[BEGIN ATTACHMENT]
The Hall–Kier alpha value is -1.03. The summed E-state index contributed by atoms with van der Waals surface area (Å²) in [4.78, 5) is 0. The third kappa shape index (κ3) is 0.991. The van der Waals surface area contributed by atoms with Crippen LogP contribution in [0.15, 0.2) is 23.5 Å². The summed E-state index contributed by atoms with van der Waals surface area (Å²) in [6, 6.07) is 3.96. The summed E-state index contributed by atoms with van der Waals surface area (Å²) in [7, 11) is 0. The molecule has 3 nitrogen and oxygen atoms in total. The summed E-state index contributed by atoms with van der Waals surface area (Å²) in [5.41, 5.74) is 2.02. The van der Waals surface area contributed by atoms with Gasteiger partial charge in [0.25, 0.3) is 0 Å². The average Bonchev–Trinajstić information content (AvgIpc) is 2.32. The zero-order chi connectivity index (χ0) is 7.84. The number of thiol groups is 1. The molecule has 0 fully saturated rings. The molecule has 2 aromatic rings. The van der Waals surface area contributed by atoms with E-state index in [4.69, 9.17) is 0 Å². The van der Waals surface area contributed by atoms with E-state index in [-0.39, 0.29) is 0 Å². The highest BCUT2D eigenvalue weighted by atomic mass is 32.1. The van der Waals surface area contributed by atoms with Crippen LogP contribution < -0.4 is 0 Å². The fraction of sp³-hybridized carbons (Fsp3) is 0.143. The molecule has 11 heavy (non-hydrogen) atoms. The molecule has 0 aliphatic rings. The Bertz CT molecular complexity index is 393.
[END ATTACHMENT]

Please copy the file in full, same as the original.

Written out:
The Hall–Kier alpha value is -1.03. The summed E-state index contributed by atoms with van der Waals surface area (Å²) in [4.78, 5) is 0. The third kappa shape index (κ3) is 0.991. The van der Waals surface area contributed by atoms with Crippen LogP contribution in [0.15, 0.2) is 23.5 Å². The summed E-state index contributed by atoms with van der Waals surface area (Å²) in [6, 6.07) is 3.96. The summed E-state index contributed by atoms with van der Waals surface area (Å²) in [7, 11) is 0. The molecule has 3 nitrogen and oxygen atoms in total. The summed E-state index contributed by atoms with van der Waals surface area (Å²) in [5.41, 5.74) is 2.02. The van der Waals surface area contributed by atoms with Gasteiger partial charge in [0.25, 0.3) is 0 Å². The average Bonchev–Trinajstić information content (AvgIpc) is 2.32. The zero-order chi connectivity index (χ0) is 7.84. The number of thiol groups is 1. The molecule has 0 fully saturated rings. The molecule has 2 aromatic rings. The van der Waals surface area contributed by atoms with E-state index in [4.69, 9.17) is 0 Å². The van der Waals surface area contributed by atoms with E-state index in [-0.39, 0.29) is 0 Å². The highest BCUT2D eigenvalue weighted by atomic mass is 32.1. The van der Waals surface area contributed by atoms with Crippen LogP contribution < -0.4 is 0 Å². The fraction of sp³-hybridized carbons (Fsp3) is 0.143. The molecule has 11 heavy (non-hydrogen) atoms. The molecule has 0 aliphatic rings. The Bertz CT molecular complexity index is 393.